Planned Parenthood Launched A Tool To Help You Find Abortion Providers Near You

by Jo Yurcaba
Scott Olson/Getty Images News/Getty Images

Abortion is still legal in every state in the U.S., but not everyone knows that. The recent slew of anti-abortion restrictions have created widespread confusion about where and how far along in pregnancy abortion is available across the country. On Nov. 12, Planned Parenthood released the Abortion Care Finder to help clear up some of that confusion and increase access to abortion.

The Abortion Care Finder's name says it all: the digital tool helps people find nearby abortion care. On the Finder webpage, a pregnant person can type in their age, zip code, and the last day of their last period. The Finder will tell them where the nearest Planned Parenthood clinic is, and what kind of abortions that clinic provides — surgical, medication, or both. It also uses the date of the person's last period along with their location to provide them with a primer on how abortion laws in their state will affect them.

Kevin Williams, Planned Parenthood Federation of America's (PPFA) national director of digital products, told Mashable, "We created the tool because we know that there was a need coming from people actually concerned about abortion becoming more and more restricted."

In May, after Alabama Gov. Kay Ivey signed a bill that bans nearly all abortions, abortion providers in the state were overwhelmed with frantic phone calls asking if abortions were still available. Barbara Ann Luttrell, director of communications and marketing for Planned Parenthood Southeast, which serves patients in Georgia, Mississippi, and Alabama, told VICE that just after the bill was signed, panic and confusion were at an all-time high. “It’s never been to the point that folks don’t know that abortion is legal," she said. "And that’s for good reason, because this is the most extreme legislation we’ve seen passed since Roe v. Wade.

On Oct. 29, a U.S. District Court judge issued a preliminary injunction against the Alabama law, which stopped it from taking effect on Nov. 15, according to Vox. But injunctions and other court decisions that affect abortion laws often aren't something that the average person keeps up with, making it hard for many people to know what abortion access is like in their state. The Abortion Care Finder will help address that problem while also giving people information about the care they need.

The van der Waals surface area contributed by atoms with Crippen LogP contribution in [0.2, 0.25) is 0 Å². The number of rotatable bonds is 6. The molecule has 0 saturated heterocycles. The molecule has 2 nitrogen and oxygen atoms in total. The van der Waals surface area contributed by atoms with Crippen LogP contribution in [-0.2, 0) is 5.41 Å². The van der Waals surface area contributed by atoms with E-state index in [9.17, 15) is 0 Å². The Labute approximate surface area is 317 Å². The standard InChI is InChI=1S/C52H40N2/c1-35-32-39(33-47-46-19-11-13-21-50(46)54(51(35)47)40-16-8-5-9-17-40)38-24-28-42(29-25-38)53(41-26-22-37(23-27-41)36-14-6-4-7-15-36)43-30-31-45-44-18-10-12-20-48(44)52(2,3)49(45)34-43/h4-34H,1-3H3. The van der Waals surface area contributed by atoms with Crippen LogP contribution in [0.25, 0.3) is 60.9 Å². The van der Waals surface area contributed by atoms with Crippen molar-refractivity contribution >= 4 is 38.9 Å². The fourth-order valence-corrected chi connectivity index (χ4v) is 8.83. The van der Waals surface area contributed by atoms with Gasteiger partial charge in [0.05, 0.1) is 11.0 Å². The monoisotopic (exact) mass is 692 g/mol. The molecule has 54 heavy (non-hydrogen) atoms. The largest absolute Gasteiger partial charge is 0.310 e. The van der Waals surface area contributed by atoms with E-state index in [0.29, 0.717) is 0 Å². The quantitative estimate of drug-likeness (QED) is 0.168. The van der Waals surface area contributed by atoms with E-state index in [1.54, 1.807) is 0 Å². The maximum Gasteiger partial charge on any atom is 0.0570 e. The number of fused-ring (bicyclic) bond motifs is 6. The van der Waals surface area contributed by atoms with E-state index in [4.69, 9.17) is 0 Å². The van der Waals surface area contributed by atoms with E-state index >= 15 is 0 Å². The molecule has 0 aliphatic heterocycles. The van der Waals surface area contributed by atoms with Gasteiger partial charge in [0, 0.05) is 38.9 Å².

I live in North Carolina, a state with a number of restrictions on abortion access. I put in my age, zip code, and input the last day of my last period as Oct. 5. The Finder shows that the nearest health clinic to me is about a 50-minute drive from where I live, and shows a total of five abortion-providing Planned Parenthood clinics in North Carolina.


If I click on a plus arrow to see more information about a clinic, it also gives me brief background on North Carolina's abortion restrictions. At the time of publication, the background section says the state doesn't require you to attend mandatory counseling prior to an abortion, which would require two trips to the clinic, but North Carolina does mandate that patients receive state-directed counseling "that includes information designed to discourage the patient from having an abortion." Patients then must wait 72 hours before the procedure is provided, according to reproductive health research organization the Guttmacher Institute. (A Planned Parenthood representative confirmed to Bustle via email that this discrepancy was a technical glitch that will be resolved shortly.)

While the tool may have some kinks that still need to be ironed out, it will make finding access to abortion easier. You can also book an appointment directly through the Finder. Mashable notes that it doesn't include info about how much the procedure will cost, and it also only refers people to Planned Parenthood clinics — it doesn't include other abortion providers who aren't affiliated with the organization. Still, the tool is no doubt a helpful one, as abortion lawsuits continue to make headlines and only further muddle public understanding of abortion access.